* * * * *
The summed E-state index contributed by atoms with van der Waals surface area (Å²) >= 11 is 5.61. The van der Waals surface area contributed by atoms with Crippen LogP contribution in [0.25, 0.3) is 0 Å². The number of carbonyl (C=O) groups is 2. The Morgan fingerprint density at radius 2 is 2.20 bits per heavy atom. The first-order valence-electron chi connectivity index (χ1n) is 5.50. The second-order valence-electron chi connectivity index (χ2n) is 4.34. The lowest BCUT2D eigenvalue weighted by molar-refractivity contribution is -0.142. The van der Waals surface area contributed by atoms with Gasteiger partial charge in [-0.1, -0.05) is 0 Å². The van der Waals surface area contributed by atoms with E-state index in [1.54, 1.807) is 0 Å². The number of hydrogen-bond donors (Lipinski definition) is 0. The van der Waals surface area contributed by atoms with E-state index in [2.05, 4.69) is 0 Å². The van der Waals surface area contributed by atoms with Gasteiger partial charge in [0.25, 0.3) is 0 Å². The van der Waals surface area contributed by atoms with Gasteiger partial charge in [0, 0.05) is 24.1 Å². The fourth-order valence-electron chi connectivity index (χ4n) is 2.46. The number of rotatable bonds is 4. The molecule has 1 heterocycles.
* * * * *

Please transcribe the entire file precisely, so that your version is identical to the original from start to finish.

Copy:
The summed E-state index contributed by atoms with van der Waals surface area (Å²) >= 11 is 5.61. The van der Waals surface area contributed by atoms with Crippen LogP contribution in [0.25, 0.3) is 0 Å². The number of carbonyl (C=O) groups is 2. The Morgan fingerprint density at radius 2 is 2.20 bits per heavy atom. The first-order valence-electron chi connectivity index (χ1n) is 5.50. The second-order valence-electron chi connectivity index (χ2n) is 4.34. The lowest BCUT2D eigenvalue weighted by molar-refractivity contribution is -0.142. The van der Waals surface area contributed by atoms with Gasteiger partial charge in [-0.1, -0.05) is 0 Å². The van der Waals surface area contributed by atoms with E-state index in [1.54, 1.807) is 0 Å². The number of hydrogen-bond donors (Lipinski definition) is 0. The van der Waals surface area contributed by atoms with E-state index in [2.05, 4.69) is 0 Å². The van der Waals surface area contributed by atoms with Gasteiger partial charge in [0.25, 0.3) is 0 Å². The van der Waals surface area contributed by atoms with Gasteiger partial charge in [0, 0.05) is 24.1 Å². The fourth-order valence-electron chi connectivity index (χ4n) is 2.46. The number of rotatable bonds is 4. The molecule has 1 heterocycles.